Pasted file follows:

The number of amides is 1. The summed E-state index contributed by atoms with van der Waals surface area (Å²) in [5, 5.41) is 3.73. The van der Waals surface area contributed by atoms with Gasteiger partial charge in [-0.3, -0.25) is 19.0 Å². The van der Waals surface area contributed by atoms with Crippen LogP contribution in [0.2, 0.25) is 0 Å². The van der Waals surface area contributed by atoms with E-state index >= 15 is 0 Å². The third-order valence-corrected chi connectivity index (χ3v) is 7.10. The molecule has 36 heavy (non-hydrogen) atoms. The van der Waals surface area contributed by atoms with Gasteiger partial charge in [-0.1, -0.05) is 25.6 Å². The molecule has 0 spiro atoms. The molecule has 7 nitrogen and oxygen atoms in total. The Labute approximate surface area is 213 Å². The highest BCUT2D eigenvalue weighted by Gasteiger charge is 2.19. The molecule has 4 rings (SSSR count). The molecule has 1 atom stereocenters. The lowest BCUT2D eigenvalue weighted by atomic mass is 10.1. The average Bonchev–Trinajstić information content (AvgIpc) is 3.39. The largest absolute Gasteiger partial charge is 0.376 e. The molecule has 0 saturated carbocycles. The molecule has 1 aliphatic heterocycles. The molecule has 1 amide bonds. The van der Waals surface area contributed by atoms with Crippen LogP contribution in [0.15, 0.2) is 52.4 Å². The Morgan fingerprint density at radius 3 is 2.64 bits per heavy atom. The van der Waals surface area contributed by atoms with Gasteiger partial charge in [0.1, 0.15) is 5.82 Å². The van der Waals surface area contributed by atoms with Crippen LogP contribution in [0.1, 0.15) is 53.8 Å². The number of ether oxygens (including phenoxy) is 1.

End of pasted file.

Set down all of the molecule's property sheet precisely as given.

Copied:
The number of amides is 1. The summed E-state index contributed by atoms with van der Waals surface area (Å²) in [5, 5.41) is 3.73. The van der Waals surface area contributed by atoms with Gasteiger partial charge in [-0.3, -0.25) is 19.0 Å². The van der Waals surface area contributed by atoms with Crippen LogP contribution in [0.2, 0.25) is 0 Å². The van der Waals surface area contributed by atoms with E-state index >= 15 is 0 Å². The third-order valence-corrected chi connectivity index (χ3v) is 7.10. The molecule has 36 heavy (non-hydrogen) atoms. The van der Waals surface area contributed by atoms with Gasteiger partial charge in [-0.1, -0.05) is 25.6 Å². The molecule has 0 spiro atoms. The molecule has 7 nitrogen and oxygen atoms in total. The Labute approximate surface area is 213 Å². The highest BCUT2D eigenvalue weighted by Gasteiger charge is 2.19. The molecule has 4 rings (SSSR count). The molecule has 1 atom stereocenters. The lowest BCUT2D eigenvalue weighted by atomic mass is 10.1. The average Bonchev–Trinajstić information content (AvgIpc) is 3.39. The largest absolute Gasteiger partial charge is 0.376 e. The molecule has 0 saturated carbocycles. The molecule has 1 aliphatic heterocycles. The molecule has 1 amide bonds. The van der Waals surface area contributed by atoms with Crippen LogP contribution in [0.15, 0.2) is 52.4 Å². The Morgan fingerprint density at radius 3 is 2.64 bits per heavy atom. The van der Waals surface area contributed by atoms with Gasteiger partial charge in [0.1, 0.15) is 5.82 Å². The van der Waals surface area contributed by atoms with Crippen LogP contribution in [0.1, 0.15) is 53.8 Å². The number of ether oxygens (including phenoxy) is 1.